DynamicJsonBuffer are designed to be throwaway memory pools, they are not intended to be reused.
They are able to allocate memory, but not to release it; they always grow, as they are not able to shrink.
The only way to release the memory is to destroy the
That’s why using a global
JsonBuffer is always a bad idea!
ArduinoJson is designed to do one thing and to do it well: the JSON serialization.
So before trying to use a global
JsonBuffer, ask yourself first:
Am I really using ArduinoJson for serialization, or am I pushing it beyond its initial intent?.
In particular, you should not use
JsonArray to store the internal state of your program as this would be terribly inefficient. Instead, write your own data structure and use ArduinoJson only in serialization functions, as shown in What’s the best way to use the library?
Many projects use a JSON file to store their configuration: the file is read at startup and the content is kept in memory during the execution of the program.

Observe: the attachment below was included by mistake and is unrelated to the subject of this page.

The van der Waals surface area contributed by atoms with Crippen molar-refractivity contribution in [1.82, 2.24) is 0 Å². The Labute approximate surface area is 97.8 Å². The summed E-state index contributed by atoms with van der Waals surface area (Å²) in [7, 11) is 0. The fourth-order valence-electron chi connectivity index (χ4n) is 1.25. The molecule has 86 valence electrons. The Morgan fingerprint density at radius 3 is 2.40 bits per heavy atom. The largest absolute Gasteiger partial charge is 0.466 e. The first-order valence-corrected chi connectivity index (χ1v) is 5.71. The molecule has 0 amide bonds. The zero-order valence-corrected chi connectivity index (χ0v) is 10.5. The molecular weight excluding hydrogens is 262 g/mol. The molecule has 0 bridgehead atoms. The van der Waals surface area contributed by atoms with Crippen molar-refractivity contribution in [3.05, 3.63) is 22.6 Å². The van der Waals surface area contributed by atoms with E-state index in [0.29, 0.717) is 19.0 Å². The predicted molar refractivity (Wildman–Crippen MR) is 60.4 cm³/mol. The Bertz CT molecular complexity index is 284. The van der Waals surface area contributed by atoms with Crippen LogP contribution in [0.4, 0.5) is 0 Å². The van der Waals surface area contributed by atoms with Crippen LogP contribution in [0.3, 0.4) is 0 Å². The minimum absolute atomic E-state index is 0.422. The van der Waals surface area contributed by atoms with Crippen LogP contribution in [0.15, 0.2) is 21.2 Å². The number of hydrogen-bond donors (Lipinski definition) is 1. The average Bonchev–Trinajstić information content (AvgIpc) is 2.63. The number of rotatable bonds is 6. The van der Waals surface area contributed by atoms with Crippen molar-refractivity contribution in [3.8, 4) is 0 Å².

In that situation, it’s tempting to use a global
JsonObject attached to a global
In theory, it’s OK to use a global read-only
JsonObject, because the
JsonBuffer won’t grow.
But in practice, it’s a huge waste of memory and processor time.
The best way to deal with this is to use custom data structures as suggested in What’s the best way to use the library?.
This is a win in four levels:
JsonVariant… have significant overhead)
One might think that a legitimate usage of a global buffer is to have a
StaticJsonBuffer in the
.data segment so that the compiler will issue an error if there is not enough memory.
While this seems like a good idea, it wastes a lot of RAM as it reserves memory that is used only a fraction of the time.